Saint Louis University Journal of Health Law & Policy

Document Type

Student Comment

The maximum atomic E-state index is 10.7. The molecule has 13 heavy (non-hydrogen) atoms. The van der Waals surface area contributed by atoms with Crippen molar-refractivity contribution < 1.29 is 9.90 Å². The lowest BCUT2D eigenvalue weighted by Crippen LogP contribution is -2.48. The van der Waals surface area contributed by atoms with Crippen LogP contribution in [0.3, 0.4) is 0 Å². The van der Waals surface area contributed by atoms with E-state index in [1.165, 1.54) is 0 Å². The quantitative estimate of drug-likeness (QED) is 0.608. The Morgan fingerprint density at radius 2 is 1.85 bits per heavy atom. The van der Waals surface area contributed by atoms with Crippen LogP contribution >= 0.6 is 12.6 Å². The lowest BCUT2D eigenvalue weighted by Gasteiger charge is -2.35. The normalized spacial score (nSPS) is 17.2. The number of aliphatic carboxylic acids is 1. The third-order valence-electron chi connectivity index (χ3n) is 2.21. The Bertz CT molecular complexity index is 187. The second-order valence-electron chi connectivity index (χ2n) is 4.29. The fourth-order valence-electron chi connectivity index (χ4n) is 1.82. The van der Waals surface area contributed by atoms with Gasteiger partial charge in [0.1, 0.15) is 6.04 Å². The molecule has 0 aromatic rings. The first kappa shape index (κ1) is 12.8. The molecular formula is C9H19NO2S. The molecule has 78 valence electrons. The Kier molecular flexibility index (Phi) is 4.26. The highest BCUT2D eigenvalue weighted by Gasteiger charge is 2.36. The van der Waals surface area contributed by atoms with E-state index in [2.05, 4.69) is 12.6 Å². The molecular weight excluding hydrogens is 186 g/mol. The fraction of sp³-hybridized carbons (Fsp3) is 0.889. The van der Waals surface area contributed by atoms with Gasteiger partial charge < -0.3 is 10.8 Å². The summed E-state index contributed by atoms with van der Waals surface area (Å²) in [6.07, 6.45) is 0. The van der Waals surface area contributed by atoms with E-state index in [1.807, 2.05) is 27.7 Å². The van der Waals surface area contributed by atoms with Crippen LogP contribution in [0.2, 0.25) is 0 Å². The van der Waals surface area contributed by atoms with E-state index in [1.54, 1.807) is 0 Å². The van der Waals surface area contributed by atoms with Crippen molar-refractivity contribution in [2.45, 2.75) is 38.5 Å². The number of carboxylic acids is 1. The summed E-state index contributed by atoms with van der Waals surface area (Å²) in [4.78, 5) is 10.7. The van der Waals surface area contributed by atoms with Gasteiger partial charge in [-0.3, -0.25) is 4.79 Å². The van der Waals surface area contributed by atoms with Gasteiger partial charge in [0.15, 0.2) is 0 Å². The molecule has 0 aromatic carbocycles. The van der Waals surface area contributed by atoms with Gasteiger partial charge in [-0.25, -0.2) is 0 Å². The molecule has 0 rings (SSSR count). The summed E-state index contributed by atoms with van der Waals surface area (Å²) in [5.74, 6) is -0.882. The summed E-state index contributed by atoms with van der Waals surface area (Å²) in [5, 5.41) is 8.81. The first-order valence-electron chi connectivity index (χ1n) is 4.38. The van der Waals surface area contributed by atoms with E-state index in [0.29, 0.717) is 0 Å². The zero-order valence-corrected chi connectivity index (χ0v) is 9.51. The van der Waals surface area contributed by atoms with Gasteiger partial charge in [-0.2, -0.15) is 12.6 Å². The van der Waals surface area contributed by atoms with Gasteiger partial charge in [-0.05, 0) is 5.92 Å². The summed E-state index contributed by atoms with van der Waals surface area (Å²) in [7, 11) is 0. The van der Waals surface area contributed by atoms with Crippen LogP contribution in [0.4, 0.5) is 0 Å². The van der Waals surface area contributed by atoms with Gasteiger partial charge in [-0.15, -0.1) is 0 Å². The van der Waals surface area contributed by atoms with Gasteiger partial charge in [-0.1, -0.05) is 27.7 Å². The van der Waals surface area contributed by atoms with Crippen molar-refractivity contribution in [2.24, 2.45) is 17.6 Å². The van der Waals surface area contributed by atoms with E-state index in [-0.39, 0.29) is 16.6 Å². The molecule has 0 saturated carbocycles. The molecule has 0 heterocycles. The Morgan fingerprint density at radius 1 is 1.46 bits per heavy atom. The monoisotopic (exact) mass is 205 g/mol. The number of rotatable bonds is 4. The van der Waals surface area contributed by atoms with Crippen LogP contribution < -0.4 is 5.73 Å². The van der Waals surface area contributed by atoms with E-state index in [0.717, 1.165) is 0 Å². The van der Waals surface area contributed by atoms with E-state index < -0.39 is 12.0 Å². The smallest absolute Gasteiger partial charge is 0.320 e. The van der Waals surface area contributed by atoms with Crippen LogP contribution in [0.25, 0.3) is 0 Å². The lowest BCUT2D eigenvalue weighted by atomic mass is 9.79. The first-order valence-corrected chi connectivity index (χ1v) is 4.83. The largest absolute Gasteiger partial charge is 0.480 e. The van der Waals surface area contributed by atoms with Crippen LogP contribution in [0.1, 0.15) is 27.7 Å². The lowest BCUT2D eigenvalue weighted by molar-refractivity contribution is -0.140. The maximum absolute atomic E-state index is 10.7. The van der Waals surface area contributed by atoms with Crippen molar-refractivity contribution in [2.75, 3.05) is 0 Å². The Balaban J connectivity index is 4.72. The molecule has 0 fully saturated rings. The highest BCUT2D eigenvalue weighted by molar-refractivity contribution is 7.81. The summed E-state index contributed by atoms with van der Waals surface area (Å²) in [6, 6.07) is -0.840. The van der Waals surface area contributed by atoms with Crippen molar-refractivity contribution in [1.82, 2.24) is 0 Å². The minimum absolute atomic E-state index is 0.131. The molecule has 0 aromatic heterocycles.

Health care costs continue to rise, forcing consumers to make difficult choices between seeking expensive treatment and risking the consequences without. To combat the inflation of health care costs, the Affordable Care Act implemented a number of policies aimed at improving the quality of care while lowering the cost of that care. In order to accomplish the goals of the Affordable Care Act, health care systems began merging with one another and acquiring smaller groups to incorporate into a vast network of providers. However, many of these mergers offer little value to consumers. Instead, they ultimately drive up the cost of health care services, often with minimal improvements in the quality of care. On the other side of the health care spectrum, medical device manufacturers have managed to control lawmakers through extensive lobbying efforts, eliminating competition from more affordable alternatives and limiting regulations that could be beneficial for consumers. Using a health system and a medical device case study to examine such problems, this article demonstrates how anti-competitive behavior and a lack of rate regulation negatively impact health care costs. It will also propose solutions to resolve these problems so consumers can take back control of their health care.